Browsing Category

Getting Started

Getting Started, Public Relations,

What if You Don’t Have a PR Degree?

9 comments

I have had more than one request from young professionals or soon-to-be graduates who do not have or will not get a PR degree and are interested in working in PR in some capacity. So do you have to have a degree in PR to do this work? Nope. In fact, I’d venture a guess that the clear majority of folks working in PR don’t have PR degrees. A career in PR is often the result of a circuitous path.

Disclaimer: I have a PR degree. My students in the School of Journalism and Communication at the University of Oregon will all have PR degrees. Having a PR degree gives you the language of the industry and a unique approach to the work and our program at the UofO is very focused on real world activities and training strategic, creative thinkers. With that said…

What can you do to move into public relations or start your career there, when your degree says something like English Literature or Sociology or International Studies? Basically, get experience.

Some tips:

  • Volunteer: Can you volunteer a few hours a week at a local nonprofit? Participate as a PR volunteer writing newsletter articles, or pitching the media human interest stories about your organization. Chances are, that organization would love to have some free help and you can get some great experience. If you don’t know much about PR, find an organization that has someone who can mentor you.
  • Read, read, read: Many many smart PR people are blogging, tweeting and putting out info every day that you can learn from. Find a few you like and soak up all you can. If you’re not sure where to start, on the right navigation of this blog are some of my favorites.

    Beyond blogs, and PR focused material, it’s also important to be an avid consumer of media, generally, and to know what’s going on in the world.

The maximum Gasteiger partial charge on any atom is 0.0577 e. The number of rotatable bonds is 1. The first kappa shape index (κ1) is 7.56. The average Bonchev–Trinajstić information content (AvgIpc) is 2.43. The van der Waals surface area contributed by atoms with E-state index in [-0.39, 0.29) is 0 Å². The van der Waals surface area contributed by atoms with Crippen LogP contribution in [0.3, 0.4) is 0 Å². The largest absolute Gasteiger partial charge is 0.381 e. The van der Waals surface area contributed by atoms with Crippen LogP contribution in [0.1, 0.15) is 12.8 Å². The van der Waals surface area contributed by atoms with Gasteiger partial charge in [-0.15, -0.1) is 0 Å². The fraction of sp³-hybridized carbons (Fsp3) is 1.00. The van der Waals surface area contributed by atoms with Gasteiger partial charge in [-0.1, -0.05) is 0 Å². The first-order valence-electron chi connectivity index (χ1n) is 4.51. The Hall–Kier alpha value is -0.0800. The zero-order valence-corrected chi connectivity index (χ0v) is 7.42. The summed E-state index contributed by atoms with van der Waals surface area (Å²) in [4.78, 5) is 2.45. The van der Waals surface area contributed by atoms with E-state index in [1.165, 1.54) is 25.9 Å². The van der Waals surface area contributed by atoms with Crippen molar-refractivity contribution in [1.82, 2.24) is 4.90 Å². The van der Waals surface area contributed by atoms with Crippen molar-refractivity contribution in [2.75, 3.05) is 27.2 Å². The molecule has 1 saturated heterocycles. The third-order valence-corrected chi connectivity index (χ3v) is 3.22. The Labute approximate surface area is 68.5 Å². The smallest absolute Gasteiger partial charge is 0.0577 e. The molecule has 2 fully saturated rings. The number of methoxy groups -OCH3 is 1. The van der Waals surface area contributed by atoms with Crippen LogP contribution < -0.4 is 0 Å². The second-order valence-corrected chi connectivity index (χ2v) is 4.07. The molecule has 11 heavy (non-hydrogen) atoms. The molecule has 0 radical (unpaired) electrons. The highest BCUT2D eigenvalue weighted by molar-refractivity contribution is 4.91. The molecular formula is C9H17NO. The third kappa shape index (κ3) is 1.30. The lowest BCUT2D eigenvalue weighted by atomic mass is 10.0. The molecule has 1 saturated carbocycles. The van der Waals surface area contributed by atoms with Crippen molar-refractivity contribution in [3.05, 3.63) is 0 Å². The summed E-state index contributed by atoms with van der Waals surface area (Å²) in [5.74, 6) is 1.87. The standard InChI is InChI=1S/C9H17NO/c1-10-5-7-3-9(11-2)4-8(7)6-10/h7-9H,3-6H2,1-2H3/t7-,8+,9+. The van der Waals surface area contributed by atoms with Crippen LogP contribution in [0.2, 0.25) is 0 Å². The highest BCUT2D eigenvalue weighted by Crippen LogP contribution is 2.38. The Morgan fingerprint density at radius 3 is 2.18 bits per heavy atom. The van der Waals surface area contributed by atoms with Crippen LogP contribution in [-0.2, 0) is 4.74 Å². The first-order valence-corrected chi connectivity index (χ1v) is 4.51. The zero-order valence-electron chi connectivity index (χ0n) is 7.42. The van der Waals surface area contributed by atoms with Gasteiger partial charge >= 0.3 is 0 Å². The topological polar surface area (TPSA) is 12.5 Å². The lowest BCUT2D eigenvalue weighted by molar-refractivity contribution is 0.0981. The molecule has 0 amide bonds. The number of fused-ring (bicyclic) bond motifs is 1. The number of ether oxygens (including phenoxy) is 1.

• Network: Participate in PRSA or IABC events in your local community. Get to know the PR folks. PR is a pretty small world and you’ll find your contacts will carry you far.
  • Update your skills: If you feel like you’re lacking the technical skills necessary for that first internship or job, find a way to get some practice. Take a skills course at your university or community college that focuses on PR, for example. Or ask a local PR prof what book they typically use in their courses or books they’d recommend. Generally, we’re pretty nice and are happy to help someone who is enthusiastic about what we do.
  • Intern: Seek out more formal internships, either in-house or with an agency. Depending on your market, you may be competing with PR grads (in Portland, Ore. for example), but if you’ve prepared yourself, you will be able to hold your own and show you deserve a chance.

If you’ve “fallen into” PR and have more tips… or if you’re working in PR and see the path that those around you have taken, please share!

Pencil and Paper
Getting Started, Social Media, Tips,

OMG What Do I Blog About?

I had a discussion last week with a few of the students who were in the summer PR Writing class. We talked about what they learned over the summer and what they could expect in Advanced PR Writing and other courses. One of questions they had was: what do I blog about??

You’ll get lots of ideas from your feed reader. Listening is a big part of blogging. But… here are some more ideas off the top of my head:

  1. Take the day’s lecture from a favorite class and post a reaction to it or an opinion about it.
  2. PR advice for topics in the news: read the paper (you’re doing that anyway, right?) and post some advice for organizations making headlines in your community.
  3. Advice for junior students: share your best advice for succeeding in a course.
  4. Most surprising thing you’ve learned today
  5. Review a book.
  6. Profile a blog that you enjoy. Include favorite posts and what you’ve learned.
  7. Profile a blogger – many bloggers will answer interview questions via email. Ask things that students of public relations will be interested in. (bonus: networking!)
  8. Write about a new cool Web 2.0 gadget and it’s implications on PR. You can find a huge list at Go2Web2.0. Just pick one and review.
  9. Review a podcast. Find the PR podcasts here.
  10. Talk about the internship/job search process regardless of where you are in it. What are you doing to prepare for your next step.
  11. Interview a recent grad who landed a job and learn about the process they went through. (bonus: networking!)